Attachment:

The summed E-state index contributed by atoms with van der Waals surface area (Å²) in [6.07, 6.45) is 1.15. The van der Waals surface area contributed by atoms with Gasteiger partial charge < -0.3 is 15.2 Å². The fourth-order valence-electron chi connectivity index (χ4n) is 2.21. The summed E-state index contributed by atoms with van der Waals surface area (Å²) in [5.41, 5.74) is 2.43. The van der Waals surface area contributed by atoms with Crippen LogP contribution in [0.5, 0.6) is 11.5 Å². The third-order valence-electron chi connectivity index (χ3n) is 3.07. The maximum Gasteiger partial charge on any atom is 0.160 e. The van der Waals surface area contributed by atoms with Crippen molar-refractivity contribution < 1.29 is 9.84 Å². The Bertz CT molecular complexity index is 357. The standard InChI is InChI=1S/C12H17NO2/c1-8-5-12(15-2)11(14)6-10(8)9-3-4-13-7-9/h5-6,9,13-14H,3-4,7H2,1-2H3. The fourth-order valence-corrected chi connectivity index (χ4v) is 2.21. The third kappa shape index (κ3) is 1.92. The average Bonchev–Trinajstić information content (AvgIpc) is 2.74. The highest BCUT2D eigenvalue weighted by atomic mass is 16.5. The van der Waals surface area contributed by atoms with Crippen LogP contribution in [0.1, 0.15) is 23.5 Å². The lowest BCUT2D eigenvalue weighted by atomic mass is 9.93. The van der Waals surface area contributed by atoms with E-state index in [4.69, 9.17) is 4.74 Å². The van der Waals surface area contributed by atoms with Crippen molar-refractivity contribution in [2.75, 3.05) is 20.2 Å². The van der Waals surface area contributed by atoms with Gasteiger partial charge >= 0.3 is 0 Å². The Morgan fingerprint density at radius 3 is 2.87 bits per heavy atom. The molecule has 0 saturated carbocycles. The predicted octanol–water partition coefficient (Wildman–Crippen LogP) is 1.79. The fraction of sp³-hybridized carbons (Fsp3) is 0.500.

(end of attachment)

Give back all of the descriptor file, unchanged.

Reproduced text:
The summed E-state index contributed by atoms with van der Waals surface area (Å²) in [6.07, 6.45) is 1.15. The van der Waals surface area contributed by atoms with Gasteiger partial charge < -0.3 is 15.2 Å². The fourth-order valence-electron chi connectivity index (χ4n) is 2.21. The summed E-state index contributed by atoms with van der Waals surface area (Å²) in [5.41, 5.74) is 2.43. The van der Waals surface area contributed by atoms with Crippen LogP contribution in [0.5, 0.6) is 11.5 Å². The third-order valence-electron chi connectivity index (χ3n) is 3.07. The maximum Gasteiger partial charge on any atom is 0.160 e. The van der Waals surface area contributed by atoms with Crippen molar-refractivity contribution < 1.29 is 9.84 Å². The Bertz CT molecular complexity index is 357. The standard InChI is InChI=1S/C12H17NO2/c1-8-5-12(15-2)11(14)6-10(8)9-3-4-13-7-9/h5-6,9,13-14H,3-4,7H2,1-2H3. The fourth-order valence-corrected chi connectivity index (χ4v) is 2.21. The third kappa shape index (κ3) is 1.92. The average Bonchev–Trinajstić information content (AvgIpc) is 2.74. The highest BCUT2D eigenvalue weighted by atomic mass is 16.5. The van der Waals surface area contributed by atoms with Crippen LogP contribution in [0.1, 0.15) is 23.5 Å². The lowest BCUT2D eigenvalue weighted by atomic mass is 9.93. The van der Waals surface area contributed by atoms with E-state index in [4.69, 9.17) is 4.74 Å². The van der Waals surface area contributed by atoms with Crippen molar-refractivity contribution in [2.75, 3.05) is 20.2 Å². The van der Waals surface area contributed by atoms with Gasteiger partial charge >= 0.3 is 0 Å². The Morgan fingerprint density at radius 3 is 2.87 bits per heavy atom. The molecule has 0 saturated carbocycles. The predicted octanol–water partition coefficient (Wildman–Crippen LogP) is 1.79. The fraction of sp³-hybridized carbons (Fsp3) is 0.500.